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```BST281: Genomic Data Manipulation, Spring 2017
Monday 09: Inference and hypothesis testing
Test statistics summarize data into a single value that captures one or more relevant aspects.
Tests consider a null hypothesis, usually that there is no effect/association/bias/etc.
The test statistic should have some known distribution, the null distribution, when the null hypothesis is true.
P-value: probability of observing a test statistic at least as extreme if null hypothesis true (from null distribution).
Null hypothesis rejected if p-value < critical threshold α, calling the result statistically significant.
For normal distributions with known standard deviation, z-test statistic z = (x - μ̂) / σ is appropriate.
When the standard deviation is unknown, t = (x - μ̂) / σ
̂ follows the Student's t-distribution; the t-test.
One-sided/one-tailed tests consider only values in one direction to be "extreme."
E.g. asking whether a gene's expression is greater than another.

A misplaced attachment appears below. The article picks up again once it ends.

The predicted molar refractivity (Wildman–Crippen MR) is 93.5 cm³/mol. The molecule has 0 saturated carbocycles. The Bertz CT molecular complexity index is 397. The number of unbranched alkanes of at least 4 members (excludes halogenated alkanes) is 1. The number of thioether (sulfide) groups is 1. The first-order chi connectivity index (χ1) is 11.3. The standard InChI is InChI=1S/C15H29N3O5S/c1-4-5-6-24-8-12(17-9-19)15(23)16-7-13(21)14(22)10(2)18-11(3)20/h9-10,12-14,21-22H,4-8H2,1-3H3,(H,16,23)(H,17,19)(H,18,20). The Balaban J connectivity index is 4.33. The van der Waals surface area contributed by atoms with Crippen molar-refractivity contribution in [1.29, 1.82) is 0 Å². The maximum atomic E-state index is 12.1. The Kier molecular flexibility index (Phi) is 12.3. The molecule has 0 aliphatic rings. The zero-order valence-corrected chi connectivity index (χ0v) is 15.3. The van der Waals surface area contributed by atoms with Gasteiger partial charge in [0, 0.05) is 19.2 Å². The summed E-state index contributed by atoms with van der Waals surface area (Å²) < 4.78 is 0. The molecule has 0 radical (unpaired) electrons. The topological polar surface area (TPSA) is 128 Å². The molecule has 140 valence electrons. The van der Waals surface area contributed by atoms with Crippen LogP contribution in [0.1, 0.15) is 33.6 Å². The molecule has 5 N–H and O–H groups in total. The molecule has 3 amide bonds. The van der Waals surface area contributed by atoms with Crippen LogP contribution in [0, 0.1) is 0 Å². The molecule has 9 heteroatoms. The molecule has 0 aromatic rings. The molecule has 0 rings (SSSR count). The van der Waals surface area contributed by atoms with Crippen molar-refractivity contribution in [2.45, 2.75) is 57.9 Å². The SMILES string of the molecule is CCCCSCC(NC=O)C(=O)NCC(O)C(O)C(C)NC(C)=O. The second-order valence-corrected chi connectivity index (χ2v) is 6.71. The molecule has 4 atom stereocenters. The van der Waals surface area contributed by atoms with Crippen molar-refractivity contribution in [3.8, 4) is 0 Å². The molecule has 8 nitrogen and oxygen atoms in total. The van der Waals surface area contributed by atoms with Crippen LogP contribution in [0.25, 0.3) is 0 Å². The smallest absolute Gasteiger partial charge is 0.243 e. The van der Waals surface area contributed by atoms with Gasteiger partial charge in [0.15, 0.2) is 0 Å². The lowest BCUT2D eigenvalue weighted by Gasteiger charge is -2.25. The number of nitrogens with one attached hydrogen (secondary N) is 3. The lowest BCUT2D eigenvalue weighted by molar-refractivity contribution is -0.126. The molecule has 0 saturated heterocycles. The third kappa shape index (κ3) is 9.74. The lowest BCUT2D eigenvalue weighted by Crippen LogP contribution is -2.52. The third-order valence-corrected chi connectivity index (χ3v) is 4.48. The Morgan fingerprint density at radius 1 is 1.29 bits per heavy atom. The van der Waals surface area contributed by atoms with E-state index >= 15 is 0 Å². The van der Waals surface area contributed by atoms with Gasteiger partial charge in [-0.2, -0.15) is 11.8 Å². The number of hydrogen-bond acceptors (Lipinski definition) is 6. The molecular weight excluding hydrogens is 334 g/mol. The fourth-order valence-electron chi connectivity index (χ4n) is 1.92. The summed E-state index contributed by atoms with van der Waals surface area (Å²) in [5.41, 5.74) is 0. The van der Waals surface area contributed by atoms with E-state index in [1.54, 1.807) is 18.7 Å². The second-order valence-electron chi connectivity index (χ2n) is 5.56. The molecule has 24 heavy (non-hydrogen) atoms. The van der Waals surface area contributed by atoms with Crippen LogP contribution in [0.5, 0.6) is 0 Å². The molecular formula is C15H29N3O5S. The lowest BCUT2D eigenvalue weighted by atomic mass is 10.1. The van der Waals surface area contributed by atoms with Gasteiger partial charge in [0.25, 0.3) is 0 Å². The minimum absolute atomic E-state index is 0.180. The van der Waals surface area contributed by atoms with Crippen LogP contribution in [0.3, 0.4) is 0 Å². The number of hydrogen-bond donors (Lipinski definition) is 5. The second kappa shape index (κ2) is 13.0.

Two-sided/two-tailed tests consider both directions; whether a gene's expression is different from another.
Non-parametric tests ignore the shape of the distribution, often using a rank transformation.
But the cost is reduced sensitivity - they are discarding potentially useful information!
E.g. Mann-Whitney U test, also known as the Wilcoxon rank-sum test.
Permutation test is used when the null distribution is not nice.
Generate an empirical null distribution directly by calculating test statistic repeatedly in permuted data.
Performance evaluation: perform a test where true values are known (gold standard).
Error rates: false positive rate (Type I errors), and false negative rate (Type II errors).
How well the test calls positives: power, precision, and specificity.
Precision/recall plots and ROC plots capture how well a test does, independent of its parameters.
Area Under the Curve (AUC) commonly used to assess performance (0.5 is random, 1 is perfect).
Multiple hypothesis testing can lead to many false positives.
Bonferroni correction: conservatively only call α false positives among all tests.
False Discovery Rate (FDR) correction: instead control the fraction of false positives among all positives.
Textbooks
Hypothesis testing:
Pagano and Gauvreau, Chapters 10.1-5
T-tests:
Pagano and Gauvreau, Chapters 11.1-2
Wilcoxon:
Pagano and Gauvreau, Chapters 13.2-4
ANOVA:
Pagano and Gauvreau, Chapters 12.1-2
Performance evaluation:
Pagano and Gauvreau, Chapters 6.4
Literature
Gene set enrichment analysis: a knowledge-based approach for interpreting genome-wide expression profiles.
Subramanian, PNAS 2005
Fewer permutations, more accurate P-values. Knijnenburg, Bioinformatics 2009
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